ECtHR: declaration of unlawfulness of workers’ boycott did not breach ECHR, but EEA freedom of establishment is not a fundamental right to be weighed against human rights
The European Court of Human Rights (ECtHR) has just handed down its Chamber ruling in Norwegian Confederation of Trade Unions (LO) and Norwegian Transport Workers’ Union (NTF) v. Norway (application no. 45487/17), ruling that the decision by the Supreme Court of Norway to declare unlawful a workers’ boycott in opposition to a shipping firm did not breach the freedom of assembly and association enshrined in Article 11 of the European Convention on Human Rights (ECHR).
The case concerns a boycott organised by the Norwegian Transport Workers’ Union (NTF) against Holship Norge AS, a shipping firm employing dockworkers outside of a collective framework agreement which concerned the port of Drammen. The NTF obtained a declaratory judgment from the Drammen City Court (later upheld by the Borgarting High Court) that the boycott would be lawful. However, Holship appealed to the Supreme Court, which in turn sought an advisory opinion from the Court of Justice of the European Free Trade Association (EFTA) States.
The EFTA Court found that Holship’s right to freedom of establishment under the European Economic Cooperation Agreement (EEA) might be infringed by the boycott. Moreover, according to the EFTA Court, ‘the system in the present case protects only a limited group of workers to the detriment of other workers’. Referring to this decision, on 16 December 2016 the Norwegian Supreme Court ruled the boycott unlawful, reasoning that the EEA freedom of establishment could justify restrictions of constitutional or ECHR human rights. In the case at hand, the Supreme Court concluded that giving priority to workers employed via the administration office in the port of Drammen was a restriction on the freedom of establishment, and that such restriction was not sufficiently justified by the aim of protecting the rights of workers.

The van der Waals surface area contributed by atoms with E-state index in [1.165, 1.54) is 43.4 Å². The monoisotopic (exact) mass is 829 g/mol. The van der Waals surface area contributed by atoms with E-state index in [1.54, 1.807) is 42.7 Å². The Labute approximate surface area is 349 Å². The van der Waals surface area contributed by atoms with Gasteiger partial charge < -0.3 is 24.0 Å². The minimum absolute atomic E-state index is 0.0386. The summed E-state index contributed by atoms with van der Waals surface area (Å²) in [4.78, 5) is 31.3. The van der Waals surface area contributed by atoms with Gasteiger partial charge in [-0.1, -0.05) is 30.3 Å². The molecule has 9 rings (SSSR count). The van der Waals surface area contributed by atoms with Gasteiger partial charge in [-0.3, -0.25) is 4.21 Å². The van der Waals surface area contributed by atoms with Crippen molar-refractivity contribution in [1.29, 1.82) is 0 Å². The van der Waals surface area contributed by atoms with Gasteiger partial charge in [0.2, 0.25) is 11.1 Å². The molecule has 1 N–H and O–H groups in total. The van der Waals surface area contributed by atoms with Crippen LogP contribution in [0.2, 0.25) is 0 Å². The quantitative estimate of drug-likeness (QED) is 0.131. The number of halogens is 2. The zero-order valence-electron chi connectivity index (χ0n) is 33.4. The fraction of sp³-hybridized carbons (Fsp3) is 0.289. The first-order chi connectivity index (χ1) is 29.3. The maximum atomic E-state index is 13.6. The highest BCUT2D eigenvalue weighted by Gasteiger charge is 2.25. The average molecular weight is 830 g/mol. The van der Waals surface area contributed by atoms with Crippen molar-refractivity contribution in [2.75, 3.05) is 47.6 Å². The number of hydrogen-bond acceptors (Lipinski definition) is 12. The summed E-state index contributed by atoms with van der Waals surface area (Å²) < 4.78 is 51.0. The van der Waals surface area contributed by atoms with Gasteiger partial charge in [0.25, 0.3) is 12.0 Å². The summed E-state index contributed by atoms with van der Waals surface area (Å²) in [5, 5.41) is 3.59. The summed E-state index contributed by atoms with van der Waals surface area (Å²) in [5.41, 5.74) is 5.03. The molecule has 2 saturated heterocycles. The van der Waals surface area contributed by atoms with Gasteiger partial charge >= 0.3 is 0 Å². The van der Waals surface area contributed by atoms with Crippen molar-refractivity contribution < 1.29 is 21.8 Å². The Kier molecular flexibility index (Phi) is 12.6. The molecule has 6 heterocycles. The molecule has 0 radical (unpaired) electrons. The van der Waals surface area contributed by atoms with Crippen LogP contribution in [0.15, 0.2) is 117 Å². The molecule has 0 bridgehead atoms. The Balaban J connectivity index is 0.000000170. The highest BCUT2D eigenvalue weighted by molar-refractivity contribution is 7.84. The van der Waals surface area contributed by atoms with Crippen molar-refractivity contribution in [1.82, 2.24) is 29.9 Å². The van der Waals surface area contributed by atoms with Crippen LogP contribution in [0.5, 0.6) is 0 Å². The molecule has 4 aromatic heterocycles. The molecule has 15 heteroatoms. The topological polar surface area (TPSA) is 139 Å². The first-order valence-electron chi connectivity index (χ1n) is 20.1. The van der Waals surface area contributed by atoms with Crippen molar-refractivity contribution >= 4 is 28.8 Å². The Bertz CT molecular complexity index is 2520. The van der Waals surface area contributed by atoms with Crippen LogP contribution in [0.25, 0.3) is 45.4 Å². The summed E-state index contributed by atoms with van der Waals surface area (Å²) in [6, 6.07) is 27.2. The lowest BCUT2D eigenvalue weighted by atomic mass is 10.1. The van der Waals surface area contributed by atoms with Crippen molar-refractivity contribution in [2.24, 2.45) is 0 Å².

In its judgment today, the ECtHR concluded that the decision taken by the Norwegian Supreme Court was sufficiently justified in view of the particular circumstances of the case at hand, and that it correctly took into account the nature and purpose of the proposed boycott. The Strasbourg-based court therefore reached the conclusion that the Supreme Court of Norway had not overstepped its wide margin of appreciation.
However, the ECtHR also stressed that, for the purposes of Article 11 ECHR, the freedom of establishment protected by EEA law does not amount to a fundamental right to be weighed against the freedom of association, but rather one (important) element to be taken into consideration in the assessment of proportionality.
The judgment is available here.